Larry Ledford was gearing up to play in a baseball tournament when he felt a terrible pain in his arm.
His arm had been killing him for a while, so he decided to go to the doctor for a cortisone shot. The doctor agreed but wanted to perform an X-ray first.
It turned out that Larry’s arm was in much worse shape than he knew. The X-ray showed a bone that looked like a sponge.
Larry wouldn’t be joining his Devil Dogs in the tournament — he had chondrosarcoma bone cancer.
He underwent surgery in 2010 and had his withered bone replaced with a cadaver bone. The doctor told him that he could kiss his days of baseball goodbye.
“He said that I need to understand that I might be able to shake somebody's hand, cut up a steak or do little things around the house like opening doors, but that would be the extent of it,” Larry said.
The diagnosis triggered a seven-year spiral in which Larry wound up “losing everything.” He lost his home and his fencing business and wondered how he would take care of his family. And all the while, he walked around with his hand in his pocket, embarrassed by his limp arm.
“I was crying myself to sleep, losing everything,” he said. “And I'm a headstrong guy.”
Then one night, he had a fateful conversation with his mother.
“My mom, one night she saw her baby struggling and losing everything and we had a long, godly talk and she said, ‘Son, if you find the willpower, God will give you the strength — you just got to find that willpower and start pushing yourself,’” he recalled.
Not long after their conversation, Larry’s mother died. He was devastated. But his deepest source of pain would soon become his greatest source of strength.
He had a new mission in life: make his mom proud and prove that faith and determination “can move mountains.”
He picked himself up, harnessed his mother’s words and joined a gym.
Always an athlete, Larry’s bone cancer had reduced him to a shadow of his former self.
“One day I was trying to bench the bar and it was all I could do to get it up,” he said. “And there were three girls in front of me and they were pointing at me, and they didn't realize I was watching them in the mirror, but they were pointing at me laughing at me, making fun of me because, you know, here's a grown man benching the 45-pound bar and struggling.”
He had many such moments, he said, but he was undeterred. With years of training, Larry grew stronger.
One day, he walked into the house and told his wife, “Honey, I’m too strong not to be able to break some kind of record with an arm that I was told I wouldn't be able to use.” His wife agreed.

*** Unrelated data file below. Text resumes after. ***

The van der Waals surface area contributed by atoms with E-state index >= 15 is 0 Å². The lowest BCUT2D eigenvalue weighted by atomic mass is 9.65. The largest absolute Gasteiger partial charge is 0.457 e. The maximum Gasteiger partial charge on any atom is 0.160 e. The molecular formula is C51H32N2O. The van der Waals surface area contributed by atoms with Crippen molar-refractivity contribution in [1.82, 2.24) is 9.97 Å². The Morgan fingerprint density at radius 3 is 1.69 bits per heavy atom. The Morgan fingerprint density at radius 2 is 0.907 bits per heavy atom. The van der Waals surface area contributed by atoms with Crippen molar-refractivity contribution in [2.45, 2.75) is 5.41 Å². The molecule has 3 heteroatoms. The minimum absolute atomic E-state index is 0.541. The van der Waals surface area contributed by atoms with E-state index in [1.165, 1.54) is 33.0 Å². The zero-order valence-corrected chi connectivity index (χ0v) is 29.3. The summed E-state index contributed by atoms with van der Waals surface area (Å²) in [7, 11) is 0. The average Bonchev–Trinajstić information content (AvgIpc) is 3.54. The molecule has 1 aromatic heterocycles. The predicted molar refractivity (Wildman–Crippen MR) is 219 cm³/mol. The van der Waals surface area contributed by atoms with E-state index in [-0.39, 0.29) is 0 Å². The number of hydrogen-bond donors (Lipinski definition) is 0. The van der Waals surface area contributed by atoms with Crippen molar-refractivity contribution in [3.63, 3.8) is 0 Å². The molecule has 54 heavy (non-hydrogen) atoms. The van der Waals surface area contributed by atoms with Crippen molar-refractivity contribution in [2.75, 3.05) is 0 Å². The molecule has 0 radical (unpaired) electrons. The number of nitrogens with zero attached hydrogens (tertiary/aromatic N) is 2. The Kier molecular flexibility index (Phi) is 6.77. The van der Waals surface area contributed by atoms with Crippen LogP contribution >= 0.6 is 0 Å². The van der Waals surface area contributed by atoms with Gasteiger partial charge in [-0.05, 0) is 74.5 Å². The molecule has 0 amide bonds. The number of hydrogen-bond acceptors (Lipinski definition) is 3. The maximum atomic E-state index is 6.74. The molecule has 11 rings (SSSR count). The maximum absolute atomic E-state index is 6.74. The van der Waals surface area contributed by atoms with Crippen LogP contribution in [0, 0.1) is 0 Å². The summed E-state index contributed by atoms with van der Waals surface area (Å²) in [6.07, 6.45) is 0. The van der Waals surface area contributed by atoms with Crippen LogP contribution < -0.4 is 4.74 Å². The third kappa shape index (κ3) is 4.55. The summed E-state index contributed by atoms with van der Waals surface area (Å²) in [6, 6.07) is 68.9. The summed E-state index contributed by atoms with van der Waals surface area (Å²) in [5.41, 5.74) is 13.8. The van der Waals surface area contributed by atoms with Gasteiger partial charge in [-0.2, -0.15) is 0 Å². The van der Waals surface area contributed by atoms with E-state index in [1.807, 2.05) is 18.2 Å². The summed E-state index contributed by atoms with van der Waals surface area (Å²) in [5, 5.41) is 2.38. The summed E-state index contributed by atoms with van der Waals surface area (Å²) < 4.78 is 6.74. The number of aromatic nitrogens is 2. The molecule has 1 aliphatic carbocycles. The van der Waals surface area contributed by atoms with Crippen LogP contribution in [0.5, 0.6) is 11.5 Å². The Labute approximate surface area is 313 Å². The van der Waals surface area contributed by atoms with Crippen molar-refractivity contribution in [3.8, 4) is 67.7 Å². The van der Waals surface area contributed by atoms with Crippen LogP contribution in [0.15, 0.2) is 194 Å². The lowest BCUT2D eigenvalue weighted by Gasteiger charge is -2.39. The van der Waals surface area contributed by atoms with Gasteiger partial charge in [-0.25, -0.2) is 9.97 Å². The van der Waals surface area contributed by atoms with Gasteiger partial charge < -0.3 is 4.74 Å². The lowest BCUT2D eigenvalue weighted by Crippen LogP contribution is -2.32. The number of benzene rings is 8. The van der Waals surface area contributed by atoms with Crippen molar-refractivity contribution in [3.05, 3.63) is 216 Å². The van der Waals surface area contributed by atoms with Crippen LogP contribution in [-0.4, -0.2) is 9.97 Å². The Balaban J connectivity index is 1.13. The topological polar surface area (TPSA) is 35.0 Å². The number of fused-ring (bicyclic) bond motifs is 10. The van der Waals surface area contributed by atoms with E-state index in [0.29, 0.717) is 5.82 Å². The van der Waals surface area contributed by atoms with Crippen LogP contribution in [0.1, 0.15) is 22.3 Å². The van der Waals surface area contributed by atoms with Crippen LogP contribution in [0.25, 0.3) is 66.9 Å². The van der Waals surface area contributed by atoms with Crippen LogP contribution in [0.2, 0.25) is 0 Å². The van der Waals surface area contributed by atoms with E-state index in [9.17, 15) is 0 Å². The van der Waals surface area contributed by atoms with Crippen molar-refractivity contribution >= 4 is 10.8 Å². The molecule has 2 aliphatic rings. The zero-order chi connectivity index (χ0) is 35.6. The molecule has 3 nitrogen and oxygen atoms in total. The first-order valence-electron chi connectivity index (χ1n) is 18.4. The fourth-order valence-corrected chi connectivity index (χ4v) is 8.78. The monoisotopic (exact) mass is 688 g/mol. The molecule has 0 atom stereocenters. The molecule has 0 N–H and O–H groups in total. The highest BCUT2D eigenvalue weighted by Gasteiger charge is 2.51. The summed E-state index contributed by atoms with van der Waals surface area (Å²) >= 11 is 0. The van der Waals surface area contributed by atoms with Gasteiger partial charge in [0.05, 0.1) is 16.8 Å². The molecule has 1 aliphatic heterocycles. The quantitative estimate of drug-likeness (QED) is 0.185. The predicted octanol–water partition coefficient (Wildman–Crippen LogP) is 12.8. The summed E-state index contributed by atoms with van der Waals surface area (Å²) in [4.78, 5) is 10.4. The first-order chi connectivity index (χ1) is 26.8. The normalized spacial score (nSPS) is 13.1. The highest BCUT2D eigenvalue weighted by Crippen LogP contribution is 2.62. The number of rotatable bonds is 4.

He rushed to Google and began searching for weightlifting world records. He passed over bench press and squat and deadlift, but one in particular caught his eye — curling.
He told his wife, “I can beat that. I’m pretty sure I can beat that.”
Larry’s goal? Break the Georgia state record for the strict curl.
He later learned of a world-level weightlifting competition in Erie, Pennsylvania, and contacted the event organizer, a guy named Paul.
Larry messaged him on Facebook and received a disheartening response.
“He said, ’In order to go to the world, you're supposed to finish in the top three at state and top three at nationals, and you've never competed,’” Larry recalled.
But after telling his story and offering to send videos, Paul reluctantly agreed to waive the requirements. He told Larry, “You got one heck of a story, and I will leave you with this: if you can't lift what you say you can lift, don't come.”
In 2017, Larry hopped in his car and headed north. He had no sponsors, no coaches and no team.
“Right when I walked in the door, I turned around, walked out and called my wife,” he said. “I said, “Honey, you know me, I don’t get intimidated, but I'm overwhelmed right now.”
After a pep talk from his wife, Larry walked back in.
He recognized a guy he had connected with online, John Cooper, a six-time strict curl champion, who befriended Larry and let him warm up with his team.
As Larry was warming up, he overheard other competitors scoff, “Who’s this guy?” But they quickly changed their tune once they noticed the weight.
It was showtime.
After two official lifts, Larry went up for his final attempt. He shut his eyes, began the lift and prayed. The weight went up “smooth as can be,” he said.
Unaware of the rankings, he walked off the stage thinking to himself, “I got top ten. I really think I got top ten.”
He had done better than crack the top ten.
Paul, the event organizer, came up and put his arm around Larry. He said, “Like I told you before, you got one hell of a story. Congratulations, you're the world champion.”
“I just started bawling,” Larry said. He couldn’t believe it.
“You heard me right,” Paul said. “You're the world champion.”
He won World for his age and weight class and at the same time broke two Georgia state records with the 132.2-pound lift.
That day marked a turning point in Larry’s life, and that year he was hired as a construction teacher at West Hall High School, where he still teaches.
His mission now is serving as a role model for his students and using his story to inspire others.
“I just want to be light to others,” he said. “That's all I care about.”
He treats his students just as he would his own children, and some even call him “pops,” he said.
“Everybody looks at me and thinks I'm a big, bad tough guy,” he said. “But I tell them all the time, ‘I’m not too big, bad and tough to tell y’all I care about y'all.’”
Larry wants to retire as a teacher, but he isn’t quite done throwing around the steel.
He has one more mountain to move, he said: Break the world record.